There is nothing in communism or socialism that would not allow planing through (regulated) market forces instead of central planing. (Though you need a bit of incentive to let greed do its good work in within markets. But greed can work on nonmonetary incentives like "best manager" title etc. Financial incentives even work when they are very small - it is a question of comparative, not absolute gratification.)

Indeed, in my book, it was the central mistake of the Sowjet economic system to assume that central planning is more effective than the invisible hands of the market.

From the opposite side, central state planing does not require communism either. The fashist German war machine was a central planned effort like total war societies often are. It had nothing to do with communism. The private companies made lots of profit from it.

I do think mixing the two issues of 1.)ownership of production means versus 2.)system to regulate production quota is a long time propaganda issue. It has the easy to see aim to discredit any socialist color ideology.

Again, socialism and market forces are IMHO compatible.

Posted by: b | Mar 7 2006 7:45 utc | 16

We tend to look on the nation state as a given, forgetting that the nation state as we know it did not arise until the late Middle ages and that countries like Italy and Germany did not become nations until the second half of the XIX century.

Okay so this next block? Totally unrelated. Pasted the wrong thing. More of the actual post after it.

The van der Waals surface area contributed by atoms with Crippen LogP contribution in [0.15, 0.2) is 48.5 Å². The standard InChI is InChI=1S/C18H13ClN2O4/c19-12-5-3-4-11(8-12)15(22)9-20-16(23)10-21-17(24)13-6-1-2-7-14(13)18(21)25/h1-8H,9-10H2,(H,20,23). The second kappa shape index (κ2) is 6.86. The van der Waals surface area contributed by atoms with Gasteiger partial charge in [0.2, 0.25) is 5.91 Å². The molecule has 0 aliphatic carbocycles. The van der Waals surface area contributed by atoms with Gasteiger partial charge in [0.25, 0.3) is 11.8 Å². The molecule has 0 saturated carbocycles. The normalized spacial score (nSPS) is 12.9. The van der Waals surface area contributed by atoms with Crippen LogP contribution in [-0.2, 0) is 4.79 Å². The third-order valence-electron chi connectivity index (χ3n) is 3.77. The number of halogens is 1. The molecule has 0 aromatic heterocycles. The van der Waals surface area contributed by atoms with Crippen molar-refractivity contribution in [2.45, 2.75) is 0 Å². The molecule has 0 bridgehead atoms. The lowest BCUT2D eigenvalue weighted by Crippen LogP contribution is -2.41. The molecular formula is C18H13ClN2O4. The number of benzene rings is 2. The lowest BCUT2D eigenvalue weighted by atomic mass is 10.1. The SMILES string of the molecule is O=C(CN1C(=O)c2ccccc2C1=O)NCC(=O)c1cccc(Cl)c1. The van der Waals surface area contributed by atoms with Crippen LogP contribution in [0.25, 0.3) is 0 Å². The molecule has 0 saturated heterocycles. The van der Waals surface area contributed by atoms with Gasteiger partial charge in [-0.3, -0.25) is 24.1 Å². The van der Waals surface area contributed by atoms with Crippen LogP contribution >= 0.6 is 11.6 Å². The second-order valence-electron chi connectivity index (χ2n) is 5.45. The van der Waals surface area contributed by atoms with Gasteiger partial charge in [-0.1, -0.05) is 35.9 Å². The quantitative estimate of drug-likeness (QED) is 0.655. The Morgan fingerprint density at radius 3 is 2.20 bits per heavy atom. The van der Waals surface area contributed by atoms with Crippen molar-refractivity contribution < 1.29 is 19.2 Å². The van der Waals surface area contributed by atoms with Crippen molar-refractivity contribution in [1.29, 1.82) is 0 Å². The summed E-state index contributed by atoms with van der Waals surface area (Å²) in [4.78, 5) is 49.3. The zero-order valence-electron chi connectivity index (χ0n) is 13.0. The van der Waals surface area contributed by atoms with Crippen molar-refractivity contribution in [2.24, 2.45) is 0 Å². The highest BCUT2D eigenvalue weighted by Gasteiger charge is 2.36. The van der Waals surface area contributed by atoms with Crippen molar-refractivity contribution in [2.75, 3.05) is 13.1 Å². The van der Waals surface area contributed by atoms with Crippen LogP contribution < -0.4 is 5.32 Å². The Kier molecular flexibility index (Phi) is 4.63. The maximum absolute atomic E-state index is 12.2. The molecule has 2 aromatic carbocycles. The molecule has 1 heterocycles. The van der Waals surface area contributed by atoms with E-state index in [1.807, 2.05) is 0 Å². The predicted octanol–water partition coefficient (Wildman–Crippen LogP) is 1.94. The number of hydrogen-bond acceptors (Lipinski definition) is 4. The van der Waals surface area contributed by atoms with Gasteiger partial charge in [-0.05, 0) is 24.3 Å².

And now it looks like the model is about to be phased out or simply subject to a hostile takeover by the multinational corporate system.

Posted by: ralphieboy | Mar 7 2006 8:04 utc | 17

My understanding, from what I have read, is that the US controls both the World Bank and the IMF.

I think the multinationals and the US try to control each other, but also promote each others interests. - the two form a symbiotic system that works in both directions.

In addition, both can form and/or fund third party organizations to make it appear that the US or the multinationals are not involved in meddling in other countries' affairs.

One such organization is NED (National Endowment for Democracy) - similar organizations are funded by the US govt. directly, the CIA, and private donations.

According to writer/lawyer Eva Golinger, her expose on NED made it freak out -

Here is something the readers of the
Oil Wars found interesting.

This is the very latest example of the US standard template on how to control other countries' governments - see
Oil Wars - readers comments

In this case, very fast after the news about the Bangkok demonstration appeared on the news, the readers spotted the US hand behind the demonstrations. It didn't take much more reading to see that these demonstrations, rhetoric, and threats were identical to when the US tried to get rid of President Chavez in Venezuela in a coup and a massive strike.